A statue of Saint Ignatius of Loyola in the historic St. Mary's Hall. Photos by Lee Pellegrini.

More than one hundred years after it was built, the historic St. Mary’s Hall—home to the Boston College Jesuit community—finally feels complete.

In November, six custom statues depicting Jesuit saints were installed in the main, first-floor hallway of the building, placed in elaborately carved wooden alcoves designed by architect Charles Donagh Maginnis in 1908. The six-foot-high niches, part of the building’s original construction, have remained empty for more than a century. 

“The spaces were made for this,” said Fr. Cyril Opeil, S.J., who serves as the superior of the BC Jesuit community. “It was time for them to be filled.”

A statue of Saint Francis Xavier

Saint Francis Xavier is portrayed with a crucifix and seashell, symbols of his missionary work around the world.

Spaced out along the entirety of the hall, the statues sit atop custom-milled pedestals adorned with brass nameplates. New LED spotlights illuminate the intricate details of each carving—from the soft folds of Saint Ignatius of Loyola’s cape to the pointed leaves of the palm frond held by Saint Paul Miki of Japan.

Plans for the statues have been loosely in the works for decades, but got serious during a major renovation of St. Mary’s in 2013, according to Senior Construction Manager Tom Runyon. Whenever administrators stopped by for updates on the project—which involved modernizing the Jesuit residences, converting the south wing for academic purposes, and restoring the building’s Gothic details—the empty niches would inevitably come up. 

“We’d walk down the hallway and say, ‘We should really do something with those,’” recalled Runyon. “We’d joke about who would be in them, but then towards the end of the project we thought, we should really do something.” 

What followed was a years-long partnership between a group of BC Jesuits, Runyon, and renowned local sculptor Bob Shure, whose work includes the Boston Irish Famine Memorial in downtown Boston. The three parties exchanged feedback on sketches and clay models of each figure, meeting periodically at Shure’s studio in Woburn for critiques. Last fall, the final versions were cast in fiberglass resin and brought home to the Heights.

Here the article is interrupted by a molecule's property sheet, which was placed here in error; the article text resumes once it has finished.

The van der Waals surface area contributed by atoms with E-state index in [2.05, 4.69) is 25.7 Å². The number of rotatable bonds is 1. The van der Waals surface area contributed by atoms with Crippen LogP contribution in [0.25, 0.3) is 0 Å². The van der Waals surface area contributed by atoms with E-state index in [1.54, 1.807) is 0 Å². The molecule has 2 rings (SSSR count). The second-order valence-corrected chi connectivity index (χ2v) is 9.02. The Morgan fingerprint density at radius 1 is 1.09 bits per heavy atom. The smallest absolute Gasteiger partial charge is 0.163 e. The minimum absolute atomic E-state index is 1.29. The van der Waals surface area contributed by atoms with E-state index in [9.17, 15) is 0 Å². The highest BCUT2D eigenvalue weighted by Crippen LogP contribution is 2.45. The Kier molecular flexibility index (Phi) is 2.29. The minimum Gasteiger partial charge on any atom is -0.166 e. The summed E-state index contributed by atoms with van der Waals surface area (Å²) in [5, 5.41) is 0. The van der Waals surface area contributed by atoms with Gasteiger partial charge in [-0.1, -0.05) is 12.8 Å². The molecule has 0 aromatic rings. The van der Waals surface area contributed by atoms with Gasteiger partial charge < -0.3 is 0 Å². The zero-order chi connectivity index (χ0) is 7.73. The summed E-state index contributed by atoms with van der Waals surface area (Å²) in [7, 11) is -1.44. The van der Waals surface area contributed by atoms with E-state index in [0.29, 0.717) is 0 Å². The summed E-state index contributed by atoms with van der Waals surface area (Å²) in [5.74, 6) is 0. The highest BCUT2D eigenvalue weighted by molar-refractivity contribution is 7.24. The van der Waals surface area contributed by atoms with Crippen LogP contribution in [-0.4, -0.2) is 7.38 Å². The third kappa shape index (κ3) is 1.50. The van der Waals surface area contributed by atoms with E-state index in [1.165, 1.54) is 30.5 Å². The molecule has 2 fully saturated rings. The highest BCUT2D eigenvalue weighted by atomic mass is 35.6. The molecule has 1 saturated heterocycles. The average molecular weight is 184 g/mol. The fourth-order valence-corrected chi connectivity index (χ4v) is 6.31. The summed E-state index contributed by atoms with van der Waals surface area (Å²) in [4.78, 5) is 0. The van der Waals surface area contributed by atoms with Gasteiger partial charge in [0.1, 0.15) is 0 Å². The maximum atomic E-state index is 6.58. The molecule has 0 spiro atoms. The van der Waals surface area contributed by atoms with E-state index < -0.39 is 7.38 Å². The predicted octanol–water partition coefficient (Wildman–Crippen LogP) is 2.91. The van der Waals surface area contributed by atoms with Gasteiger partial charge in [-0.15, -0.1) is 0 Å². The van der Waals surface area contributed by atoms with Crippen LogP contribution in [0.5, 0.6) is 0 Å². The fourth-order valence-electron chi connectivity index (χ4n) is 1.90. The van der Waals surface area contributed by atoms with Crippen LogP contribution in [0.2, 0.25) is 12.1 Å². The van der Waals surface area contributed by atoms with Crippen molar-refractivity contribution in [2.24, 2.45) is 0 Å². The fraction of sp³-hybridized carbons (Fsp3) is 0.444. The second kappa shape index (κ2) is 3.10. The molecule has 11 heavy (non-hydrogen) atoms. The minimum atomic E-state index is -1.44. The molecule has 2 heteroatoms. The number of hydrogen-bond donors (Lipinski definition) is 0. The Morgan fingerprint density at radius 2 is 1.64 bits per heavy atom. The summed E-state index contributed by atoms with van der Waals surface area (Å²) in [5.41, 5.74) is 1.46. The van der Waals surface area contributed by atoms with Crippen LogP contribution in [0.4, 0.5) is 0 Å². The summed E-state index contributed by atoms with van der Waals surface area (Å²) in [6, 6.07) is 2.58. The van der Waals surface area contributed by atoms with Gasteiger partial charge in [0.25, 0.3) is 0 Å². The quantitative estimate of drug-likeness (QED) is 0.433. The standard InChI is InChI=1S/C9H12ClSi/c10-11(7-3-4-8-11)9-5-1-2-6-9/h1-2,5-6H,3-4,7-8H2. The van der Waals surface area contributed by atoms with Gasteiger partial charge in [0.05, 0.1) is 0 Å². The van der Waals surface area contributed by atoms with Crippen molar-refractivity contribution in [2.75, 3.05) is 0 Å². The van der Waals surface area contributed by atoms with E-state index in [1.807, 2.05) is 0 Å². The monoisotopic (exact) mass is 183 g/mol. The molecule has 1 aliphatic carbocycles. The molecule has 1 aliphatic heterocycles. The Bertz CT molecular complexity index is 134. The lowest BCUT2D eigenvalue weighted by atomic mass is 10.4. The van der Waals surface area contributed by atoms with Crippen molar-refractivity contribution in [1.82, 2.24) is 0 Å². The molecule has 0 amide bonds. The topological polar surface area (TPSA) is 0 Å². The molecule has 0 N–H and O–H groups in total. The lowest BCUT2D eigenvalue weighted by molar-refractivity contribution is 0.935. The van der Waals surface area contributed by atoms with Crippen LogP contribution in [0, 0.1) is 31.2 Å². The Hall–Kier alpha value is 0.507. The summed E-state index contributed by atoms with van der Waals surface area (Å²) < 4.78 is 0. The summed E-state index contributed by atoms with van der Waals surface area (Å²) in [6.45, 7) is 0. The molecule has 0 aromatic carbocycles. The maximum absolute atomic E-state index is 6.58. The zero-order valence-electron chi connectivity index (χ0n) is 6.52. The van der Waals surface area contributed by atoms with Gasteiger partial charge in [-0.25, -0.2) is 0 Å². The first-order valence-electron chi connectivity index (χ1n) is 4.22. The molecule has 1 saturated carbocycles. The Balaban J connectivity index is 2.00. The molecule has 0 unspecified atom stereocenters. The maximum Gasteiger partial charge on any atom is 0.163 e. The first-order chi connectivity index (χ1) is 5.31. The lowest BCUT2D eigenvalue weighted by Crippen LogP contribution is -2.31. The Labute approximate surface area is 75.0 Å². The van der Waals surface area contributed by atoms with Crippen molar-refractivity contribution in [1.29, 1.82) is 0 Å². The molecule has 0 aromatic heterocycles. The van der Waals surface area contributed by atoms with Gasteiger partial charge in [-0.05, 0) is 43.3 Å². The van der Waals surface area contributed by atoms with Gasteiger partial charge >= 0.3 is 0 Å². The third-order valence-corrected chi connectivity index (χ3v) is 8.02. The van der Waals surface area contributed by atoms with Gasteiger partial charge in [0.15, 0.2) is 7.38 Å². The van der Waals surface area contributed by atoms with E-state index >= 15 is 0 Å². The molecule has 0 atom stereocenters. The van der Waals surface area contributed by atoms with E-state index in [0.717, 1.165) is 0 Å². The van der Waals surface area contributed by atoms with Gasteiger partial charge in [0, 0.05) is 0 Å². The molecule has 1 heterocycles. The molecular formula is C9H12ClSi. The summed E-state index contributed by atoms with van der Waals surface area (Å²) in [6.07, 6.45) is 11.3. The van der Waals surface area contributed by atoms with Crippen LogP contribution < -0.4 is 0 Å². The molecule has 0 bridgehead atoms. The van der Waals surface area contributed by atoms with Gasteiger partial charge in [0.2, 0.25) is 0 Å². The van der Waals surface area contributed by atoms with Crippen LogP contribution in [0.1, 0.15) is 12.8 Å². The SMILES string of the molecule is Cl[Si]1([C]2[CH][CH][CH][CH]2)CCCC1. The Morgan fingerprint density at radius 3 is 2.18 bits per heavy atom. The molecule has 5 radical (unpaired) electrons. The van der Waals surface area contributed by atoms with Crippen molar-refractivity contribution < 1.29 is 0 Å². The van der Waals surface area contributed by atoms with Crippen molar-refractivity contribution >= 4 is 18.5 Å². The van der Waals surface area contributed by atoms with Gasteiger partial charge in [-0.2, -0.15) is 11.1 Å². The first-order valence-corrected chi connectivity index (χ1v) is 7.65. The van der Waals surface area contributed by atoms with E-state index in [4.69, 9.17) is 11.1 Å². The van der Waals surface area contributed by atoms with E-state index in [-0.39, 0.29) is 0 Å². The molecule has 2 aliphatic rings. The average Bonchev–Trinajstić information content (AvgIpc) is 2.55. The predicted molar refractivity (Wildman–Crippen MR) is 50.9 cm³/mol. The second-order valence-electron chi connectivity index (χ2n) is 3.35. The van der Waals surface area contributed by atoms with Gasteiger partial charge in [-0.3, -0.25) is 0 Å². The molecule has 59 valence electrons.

With St. Mary’s Hall reopened to visitors, Fr. Opeil hopes the public will stop by to enjoy the newly installed pieces, which represent diverse aspects of the Society of Jesus’ work, as well as different time periods and locations.  

A statue of Saint Miki

Senior Construction Manager Tom Runyon affixes a brass nameplate beneath the statue of Saint Paul Miki.

For those familiar with Jesuit history, some of the statues will be immediately recognizable. Flanking the hall’s central entryway are St. Ignatius, founder of the Society and author of “Spiritual Exercises,” and his contemporary Saint Francis Xavier, co-founder of the Society and renowned missionary. Further down the hall are Saint Robert Bellarmine, noted for his brilliance as a teacher and theologian, and Saint Alberto Hurtado, remembered for his service to the poor as a social worker in modern-day Chile.  

The two remaining saints are less well-known, said Fr. Opeil. Saint Joseph Pignatelli is credited with re-founding the Society after its suppression in the late 18th century. Saint Paul Miki, born in Japan in 1562, was part of the first generation of converts to the Society in the Far East, and became a martyr for his faith. 

In addition to their stories, the statues bring meaning and beauty to the hallway that Fr. Opeil and the other 35 Jesuits who reside in St. Mary’s traverse every day, whether on their way to Mass in the chapel or to their University classrooms and offices. After observing the empty niches for so many years, seeing them filled has brought joy during a difficult year. 

“They fit and fulfill this part of the house,” said Fr. Opeil. “These saints have done their work and now other Jesuits are laboring here to serve God for his greater glory.”

Alix Hackett | University Communications | September 2021